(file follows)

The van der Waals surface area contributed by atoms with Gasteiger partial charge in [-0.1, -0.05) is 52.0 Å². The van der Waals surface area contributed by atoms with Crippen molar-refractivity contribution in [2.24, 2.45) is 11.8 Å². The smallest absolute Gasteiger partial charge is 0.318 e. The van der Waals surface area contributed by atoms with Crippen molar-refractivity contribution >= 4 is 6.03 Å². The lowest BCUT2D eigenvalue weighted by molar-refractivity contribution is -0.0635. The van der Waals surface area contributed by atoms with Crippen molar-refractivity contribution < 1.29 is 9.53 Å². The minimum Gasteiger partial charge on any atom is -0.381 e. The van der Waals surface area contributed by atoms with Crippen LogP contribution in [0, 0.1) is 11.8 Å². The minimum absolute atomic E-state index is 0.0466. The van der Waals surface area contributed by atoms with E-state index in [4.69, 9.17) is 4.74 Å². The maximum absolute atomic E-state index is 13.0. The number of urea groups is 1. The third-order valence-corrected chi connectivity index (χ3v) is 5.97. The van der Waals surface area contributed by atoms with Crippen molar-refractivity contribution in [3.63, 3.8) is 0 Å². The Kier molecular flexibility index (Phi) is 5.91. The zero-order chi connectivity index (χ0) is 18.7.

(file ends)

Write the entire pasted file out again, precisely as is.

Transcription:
The van der Waals surface area contributed by atoms with Gasteiger partial charge in [-0.1, -0.05) is 52.0 Å². The van der Waals surface area contributed by atoms with Crippen molar-refractivity contribution in [2.24, 2.45) is 11.8 Å². The smallest absolute Gasteiger partial charge is 0.318 e. The van der Waals surface area contributed by atoms with Crippen molar-refractivity contribution >= 4 is 6.03 Å². The lowest BCUT2D eigenvalue weighted by molar-refractivity contribution is -0.0635. The van der Waals surface area contributed by atoms with Crippen molar-refractivity contribution < 1.29 is 9.53 Å². The minimum Gasteiger partial charge on any atom is -0.381 e. The van der Waals surface area contributed by atoms with Crippen LogP contribution in [0, 0.1) is 11.8 Å². The minimum absolute atomic E-state index is 0.0466. The van der Waals surface area contributed by atoms with E-state index in [4.69, 9.17) is 4.74 Å². The maximum absolute atomic E-state index is 13.0. The number of urea groups is 1. The third-order valence-corrected chi connectivity index (χ3v) is 5.97. The van der Waals surface area contributed by atoms with Crippen molar-refractivity contribution in [3.63, 3.8) is 0 Å². The Kier molecular flexibility index (Phi) is 5.91. The zero-order chi connectivity index (χ0) is 18.7.